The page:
Mikaela Shiffrin Has 88 Amazing Victories Under Her Belt. What's Next?

Mikaela Shiffrin Has 88 Amazing Victories Under Her Belt. What’s Next?

Alpine skier Mikaela Shiffrin recently became the most decorated skier across both male and female competitions after completing a whopping 88 World Cup victories. So, what happens after making history?

Mikaela Shiffrin Says 2022 Beijing Games Had Some of Her 'Best Skiing' Moments, Despite Failure to Place
MAURO UJETTO / Shutterstock.com

When the Olympian surpassed Inegmar Stenmark’s career record in alpine skiing, everyone obviously wanted to know how she was feeling, what emotions led up to her 88th victory, and what comes after. Sitting down to talk with various media outlets, Shiffrin first discussed where the World Cup record came from: her genuine love for skiing and wanting to advance in the sport.

In fact, she wasn’t concerned about breaking the record at all and preferred to focus on the basics of skiing. “It’s been a little bit challenging because everybody has been talking so much about the record…but when I’m skiing, the feeling that I get is something I can focus on because I love it so much,” Shiffrin told NBC Sports.

“Making a really strong, powerful fast turn is kind of hard to explain, but it’s like you step on the accelerator of a really nice car, and you’re just like, whoa. … It’s just a cool feeling. If I really hyper-focus on that, then everything else kind of falls away.”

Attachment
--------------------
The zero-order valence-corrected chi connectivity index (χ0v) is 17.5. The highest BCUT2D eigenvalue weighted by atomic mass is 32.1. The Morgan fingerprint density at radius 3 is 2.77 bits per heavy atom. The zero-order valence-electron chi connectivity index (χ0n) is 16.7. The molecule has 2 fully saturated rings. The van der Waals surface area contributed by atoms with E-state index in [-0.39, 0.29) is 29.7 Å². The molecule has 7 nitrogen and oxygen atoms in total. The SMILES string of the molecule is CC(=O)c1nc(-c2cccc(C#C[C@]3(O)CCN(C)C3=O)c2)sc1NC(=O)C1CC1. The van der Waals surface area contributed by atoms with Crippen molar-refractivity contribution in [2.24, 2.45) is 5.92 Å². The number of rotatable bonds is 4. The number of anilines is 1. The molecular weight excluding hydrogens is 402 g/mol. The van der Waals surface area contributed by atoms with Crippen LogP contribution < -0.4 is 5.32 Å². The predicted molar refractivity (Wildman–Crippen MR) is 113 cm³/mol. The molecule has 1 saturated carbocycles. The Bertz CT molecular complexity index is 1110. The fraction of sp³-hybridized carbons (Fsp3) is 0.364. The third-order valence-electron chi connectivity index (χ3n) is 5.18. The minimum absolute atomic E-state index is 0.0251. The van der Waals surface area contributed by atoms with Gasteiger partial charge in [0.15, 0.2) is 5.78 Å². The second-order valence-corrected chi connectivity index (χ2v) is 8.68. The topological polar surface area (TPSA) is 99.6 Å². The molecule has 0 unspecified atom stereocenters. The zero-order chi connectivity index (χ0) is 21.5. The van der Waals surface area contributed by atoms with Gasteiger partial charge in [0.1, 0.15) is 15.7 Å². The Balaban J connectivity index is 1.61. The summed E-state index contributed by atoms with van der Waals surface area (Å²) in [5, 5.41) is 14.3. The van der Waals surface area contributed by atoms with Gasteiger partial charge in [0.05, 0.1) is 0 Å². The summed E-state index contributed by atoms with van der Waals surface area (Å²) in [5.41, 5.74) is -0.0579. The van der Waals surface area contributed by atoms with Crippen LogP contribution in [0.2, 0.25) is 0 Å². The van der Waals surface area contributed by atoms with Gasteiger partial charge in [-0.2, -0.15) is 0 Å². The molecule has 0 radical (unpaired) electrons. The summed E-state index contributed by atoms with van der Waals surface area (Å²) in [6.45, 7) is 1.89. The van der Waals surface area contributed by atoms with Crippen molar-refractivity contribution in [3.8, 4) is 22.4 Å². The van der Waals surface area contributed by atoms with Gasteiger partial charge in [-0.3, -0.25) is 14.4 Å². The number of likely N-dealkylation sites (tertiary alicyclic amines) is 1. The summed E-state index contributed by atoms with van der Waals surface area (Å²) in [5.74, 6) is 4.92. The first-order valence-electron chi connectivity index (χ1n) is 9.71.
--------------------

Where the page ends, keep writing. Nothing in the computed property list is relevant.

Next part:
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Mikaela Shiffrin Inches Closer to Lindsey Vonn's Record With Career Win No. 80 and 15 of the Other Greatest Female Skiers of All-Time
via Instagram (@mikaelashiffrin)

Staying humble, Shiffrin even admitted being called the greatest skier of all time is a strange feeling. During a recent interview with TODAY, many openly referred to her as the best alpine skier in history because her records largely prove this to be true, but the 28-year-old was hesitant to claim the title.

Mikaela Shiffrin says, ‘it’s weird’ to hold the record for most alpine wins of all time.

“It’s weird,” she said of making history. “I don’t know if I actually really think of it that way. But it’s certainly flattering… It’s quite incredible to have achieved this. I never thought I was going to be anywhere near that record.”

Continuing, the TODAY host asked her about overcoming adversity in the world of skiing, likely referencing the fact that she lost her father over three years ago and still struggles with grief every day. According to Shiffrin herself, being able to have a successful season doesn’t make setbacks any more challenging. Rather, there will always be good days and bad days. “Life has ups and downs,” she explained.

With this being said, at her young age, the skier still has a lot of time left to continue dominating the slopes. After being away from her home since September for the season, Shiffrin is admitted she’s simply “going to make some popcorn” when she gets back to her house.


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